Let the buyer beware or ‘caveat emptor’, a simple and obvious statement but one which is particularly relevant to the business.
If you are considering purchasing a tourism or hospitality business, it’s worthwhile considering these 4 key issues:
1. Beware if the main indicator used in determining the value of a business is solely in historical documents such as financial statements. These documents can only report on past performance, however, as an indicator of future performance they can be misleading. Management analysis can be useful at this stage instead of just relying on financial data. To name a few, SWOT, industry and lifecycle analysis can all help you understand the business and the industry in which it operates.
2. Do your homework and test the financial data. Prepare a 3-way budget using the latest available data as a starting point and then test the assumptions. Adjust for seasonality and test for impacts on cash flow, profitability, and the ability to service any debts. Once you’ve prepared the budget it can then be used to determine your return on investment (ROI). Don't forget to pay yourself a commercial wage before calculating the ROI.
3. Understand what you are buying and consider the taxation consequences. Are you buying a business or are you buying shares in the company that operates the business? Are you buying the land or will you need to service a long term commercial lease? Why is the allocation between plant and equipment, stock, and goodwill important from a taxation point of view? What type of structure or structures will you use to purchase and/or operate the business? Will you be able to access the small business CGT concessions if you sell this business in the future?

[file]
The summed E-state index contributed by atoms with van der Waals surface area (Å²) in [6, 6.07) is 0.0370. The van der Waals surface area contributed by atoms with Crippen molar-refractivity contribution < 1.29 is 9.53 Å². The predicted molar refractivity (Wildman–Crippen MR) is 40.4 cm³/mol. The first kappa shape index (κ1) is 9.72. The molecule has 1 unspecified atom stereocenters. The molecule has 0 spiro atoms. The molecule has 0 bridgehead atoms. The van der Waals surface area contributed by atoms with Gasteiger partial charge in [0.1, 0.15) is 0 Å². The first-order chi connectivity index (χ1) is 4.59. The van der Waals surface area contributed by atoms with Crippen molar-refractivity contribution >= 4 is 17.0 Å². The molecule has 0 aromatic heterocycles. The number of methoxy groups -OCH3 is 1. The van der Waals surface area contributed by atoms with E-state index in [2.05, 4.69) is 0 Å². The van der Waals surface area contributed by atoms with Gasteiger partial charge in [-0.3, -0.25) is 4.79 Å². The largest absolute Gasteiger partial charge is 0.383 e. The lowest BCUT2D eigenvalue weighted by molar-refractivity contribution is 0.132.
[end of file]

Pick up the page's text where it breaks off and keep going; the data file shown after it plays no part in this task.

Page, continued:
4. Purchasing a business is a huge financial and emotional commitment and the decision needs to be made methodically and thoughtfully. Don't become emotionally attached to a business you are yet to buy. If the numbers don't stack up, then be prepared to walk away. Yes, it will be disappointing, and the time invested will feel wasted but you will learn from the experience. There will always be other businesses for sale and other opportunities that you can explore.
For more information
For additional advice on purchasing a tourism or hospitality business please reach out to your local RSM office.